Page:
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all we have to do is wait for Adobe to make the software multi-thread & multi-processor aware
Yup which is why we are recommending the high clock dual 2.7 i7 and the 2.8 or 2.93 Quad in the towers for PS/CS use.
Clock always counts.

We had two or three clients move from 2.26 8 core ( 16 processing threads ) to 2.93 Quad core ( 8 processing threads ) and be very pleased with the improvement.

But you do need RAM
 

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Discussion Starter · #7 ·
All of the above makes such a strong argument for going Mac Pro for serious Photoshop work. The flexibility of internal drives, RAM, displays.

I've seen such a trend of many design professionals getting woo'd by the sticker price of an iMac, not thinking long term or how these programs and disk setups can really be used.

A lot of users looking at the processor specs of the iMac and assuming the i5's / i7's are sort of the same thing to the Xeon “Nehalem” processors. Nuh-uh.

Don't me wrong, I love the iMacs and can't wait to upgrade in the summer. But for pro Photoshop or other high-end production software....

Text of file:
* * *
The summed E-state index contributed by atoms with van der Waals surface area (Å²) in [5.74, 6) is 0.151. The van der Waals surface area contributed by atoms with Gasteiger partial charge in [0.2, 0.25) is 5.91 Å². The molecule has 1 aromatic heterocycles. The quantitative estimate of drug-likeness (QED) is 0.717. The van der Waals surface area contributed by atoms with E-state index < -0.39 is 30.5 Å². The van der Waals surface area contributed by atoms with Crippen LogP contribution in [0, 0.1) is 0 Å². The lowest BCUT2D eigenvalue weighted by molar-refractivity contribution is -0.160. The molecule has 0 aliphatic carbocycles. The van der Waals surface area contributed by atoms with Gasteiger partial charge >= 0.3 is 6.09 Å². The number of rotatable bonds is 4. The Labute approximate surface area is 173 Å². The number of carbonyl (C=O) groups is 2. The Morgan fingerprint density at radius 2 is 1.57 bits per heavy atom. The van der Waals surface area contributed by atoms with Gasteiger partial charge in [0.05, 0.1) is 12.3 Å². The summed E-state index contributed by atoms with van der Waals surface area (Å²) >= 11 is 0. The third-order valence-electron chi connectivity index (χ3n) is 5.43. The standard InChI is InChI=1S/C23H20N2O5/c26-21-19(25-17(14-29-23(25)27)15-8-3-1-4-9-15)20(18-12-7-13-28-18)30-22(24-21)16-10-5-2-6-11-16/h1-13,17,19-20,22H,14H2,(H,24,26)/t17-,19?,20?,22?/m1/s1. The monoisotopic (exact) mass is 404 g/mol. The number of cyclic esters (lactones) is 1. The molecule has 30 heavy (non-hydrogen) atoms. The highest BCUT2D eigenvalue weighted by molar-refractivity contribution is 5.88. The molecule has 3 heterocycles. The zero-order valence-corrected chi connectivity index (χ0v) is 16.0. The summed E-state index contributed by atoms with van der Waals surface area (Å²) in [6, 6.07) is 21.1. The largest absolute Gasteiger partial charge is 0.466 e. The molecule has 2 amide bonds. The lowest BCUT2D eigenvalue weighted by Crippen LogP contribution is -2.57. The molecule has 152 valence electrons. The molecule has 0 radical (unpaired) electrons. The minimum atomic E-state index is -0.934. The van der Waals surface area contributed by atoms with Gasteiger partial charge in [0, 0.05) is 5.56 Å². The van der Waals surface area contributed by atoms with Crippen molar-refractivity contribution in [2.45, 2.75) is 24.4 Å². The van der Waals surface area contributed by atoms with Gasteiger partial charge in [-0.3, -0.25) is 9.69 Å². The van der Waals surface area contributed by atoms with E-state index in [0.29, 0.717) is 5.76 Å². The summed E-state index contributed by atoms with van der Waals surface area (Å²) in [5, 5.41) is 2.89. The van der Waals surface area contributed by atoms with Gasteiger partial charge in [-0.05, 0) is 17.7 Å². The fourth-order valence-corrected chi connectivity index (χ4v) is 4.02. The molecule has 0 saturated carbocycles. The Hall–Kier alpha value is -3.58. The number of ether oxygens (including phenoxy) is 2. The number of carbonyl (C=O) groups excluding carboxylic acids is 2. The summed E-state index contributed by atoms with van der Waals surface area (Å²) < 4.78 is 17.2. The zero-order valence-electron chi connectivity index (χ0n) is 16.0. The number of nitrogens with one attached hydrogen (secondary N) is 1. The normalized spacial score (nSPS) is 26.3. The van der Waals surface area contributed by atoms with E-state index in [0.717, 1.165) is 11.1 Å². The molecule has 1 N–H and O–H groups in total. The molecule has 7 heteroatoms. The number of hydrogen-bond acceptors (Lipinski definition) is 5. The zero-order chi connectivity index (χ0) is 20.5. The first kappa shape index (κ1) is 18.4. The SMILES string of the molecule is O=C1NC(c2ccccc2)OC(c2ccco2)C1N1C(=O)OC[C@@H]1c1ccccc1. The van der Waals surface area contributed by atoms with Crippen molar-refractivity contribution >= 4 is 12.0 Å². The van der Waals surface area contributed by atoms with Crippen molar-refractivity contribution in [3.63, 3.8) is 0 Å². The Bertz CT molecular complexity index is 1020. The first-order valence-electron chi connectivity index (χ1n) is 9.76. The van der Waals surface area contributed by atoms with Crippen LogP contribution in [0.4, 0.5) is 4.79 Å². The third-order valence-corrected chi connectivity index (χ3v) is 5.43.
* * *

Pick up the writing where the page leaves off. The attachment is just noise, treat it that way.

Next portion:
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We're going to have to wait and see, but the Thunderbolt port may be a game changer.

An iMac i7 with the optional secondary SSD and external storage via Thunderbolt might be a performance powerhouse. Of course, the sticking point for some people will be the attractive-but-not-professional-colour-accurate iMac built in screen. Once you factor the cost of an external screen, you are getting back into MacPro territory.


Barefeats.com
"If you are planning to boot from a RAID 0 array, you may not see any better performance than you would booting from a single SSD. That's because the RAID set can't do any more transactions per second than a single SSD. And the random small transfer rates are only slightly higher with two versus one. "

This highlights the difference between bandwith (the mass volume of data that can be moved in a second) and access time (how long it takes to get to the first byte of data). When you are dealing with many small reads and writes, it is access time (and the rotational latency of a mechanical drive) that limits performance. When you are writing large files, a higher bandwidth, or sequential MB/s performance, starts to shine.

This is where a RAID-0 solution will pay off - as the data storage drive for large Photoshop (and other media) files.
 

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Yeah, good analogy. Some of what I do is 3D modelling analysis and flythroughs (for process plants, but not process simulation or animation). The chunks of info have to flow through all the systems at a constant rate to have smooth movement, otherwise the viewer perceives visual disconnect. This is not good in client review sessions. We used to convert native files to a lower quality to be able to do this, but this was with Windows machines.